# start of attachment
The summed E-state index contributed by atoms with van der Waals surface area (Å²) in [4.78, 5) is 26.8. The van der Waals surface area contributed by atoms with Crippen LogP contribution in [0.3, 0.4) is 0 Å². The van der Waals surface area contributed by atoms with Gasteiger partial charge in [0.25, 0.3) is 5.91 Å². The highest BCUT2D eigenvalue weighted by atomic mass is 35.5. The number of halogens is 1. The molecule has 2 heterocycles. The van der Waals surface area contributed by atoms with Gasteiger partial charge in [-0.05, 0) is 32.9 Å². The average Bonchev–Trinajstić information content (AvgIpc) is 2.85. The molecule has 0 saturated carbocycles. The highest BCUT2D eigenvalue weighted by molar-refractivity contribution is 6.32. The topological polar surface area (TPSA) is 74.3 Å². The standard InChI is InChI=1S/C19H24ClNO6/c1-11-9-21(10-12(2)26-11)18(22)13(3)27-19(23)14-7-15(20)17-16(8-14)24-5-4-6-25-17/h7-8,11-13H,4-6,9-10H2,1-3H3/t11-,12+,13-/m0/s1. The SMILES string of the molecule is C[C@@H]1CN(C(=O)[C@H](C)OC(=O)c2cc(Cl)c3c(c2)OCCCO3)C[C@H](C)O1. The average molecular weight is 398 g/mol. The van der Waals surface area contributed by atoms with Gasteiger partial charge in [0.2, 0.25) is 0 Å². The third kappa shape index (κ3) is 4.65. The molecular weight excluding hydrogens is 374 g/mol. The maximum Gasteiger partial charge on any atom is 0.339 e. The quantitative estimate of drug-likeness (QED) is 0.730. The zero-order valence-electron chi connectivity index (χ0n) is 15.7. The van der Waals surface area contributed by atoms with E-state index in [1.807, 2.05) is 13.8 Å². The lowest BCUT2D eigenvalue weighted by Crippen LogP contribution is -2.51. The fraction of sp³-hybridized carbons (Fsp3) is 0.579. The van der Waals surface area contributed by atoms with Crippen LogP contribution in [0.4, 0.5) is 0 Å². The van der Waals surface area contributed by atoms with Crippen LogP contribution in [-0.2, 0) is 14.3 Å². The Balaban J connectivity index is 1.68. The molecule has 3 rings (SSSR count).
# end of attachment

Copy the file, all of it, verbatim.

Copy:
The summed E-state index contributed by atoms with van der Waals surface area (Å²) in [4.78, 5) is 26.8. The van der Waals surface area contributed by atoms with Crippen LogP contribution in [0.3, 0.4) is 0 Å². The van der Waals surface area contributed by atoms with Gasteiger partial charge in [0.25, 0.3) is 5.91 Å². The highest BCUT2D eigenvalue weighted by atomic mass is 35.5. The number of halogens is 1. The molecule has 2 heterocycles. The van der Waals surface area contributed by atoms with Gasteiger partial charge in [-0.05, 0) is 32.9 Å². The average Bonchev–Trinajstić information content (AvgIpc) is 2.85. The molecule has 0 saturated carbocycles. The highest BCUT2D eigenvalue weighted by molar-refractivity contribution is 6.32. The topological polar surface area (TPSA) is 74.3 Å². The standard InChI is InChI=1S/C19H24ClNO6/c1-11-9-21(10-12(2)26-11)18(22)13(3)27-19(23)14-7-15(20)17-16(8-14)24-5-4-6-25-17/h7-8,11-13H,4-6,9-10H2,1-3H3/t11-,12+,13-/m0/s1. The SMILES string of the molecule is C[C@@H]1CN(C(=O)[C@H](C)OC(=O)c2cc(Cl)c3c(c2)OCCCO3)C[C@H](C)O1. The average molecular weight is 398 g/mol. The van der Waals surface area contributed by atoms with Gasteiger partial charge in [0.2, 0.25) is 0 Å². The third kappa shape index (κ3) is 4.65. The molecular weight excluding hydrogens is 374 g/mol. The maximum Gasteiger partial charge on any atom is 0.339 e. The quantitative estimate of drug-likeness (QED) is 0.730. The zero-order valence-electron chi connectivity index (χ0n) is 15.7. The van der Waals surface area contributed by atoms with E-state index in [1.807, 2.05) is 13.8 Å². The lowest BCUT2D eigenvalue weighted by Crippen LogP contribution is -2.51. The fraction of sp³-hybridized carbons (Fsp3) is 0.579. The van der Waals surface area contributed by atoms with Crippen LogP contribution in [0.4, 0.5) is 0 Å². The van der Waals surface area contributed by atoms with Crippen LogP contribution in [-0.2, 0) is 14.3 Å². The Balaban J connectivity index is 1.68. The molecule has 3 rings (SSSR count).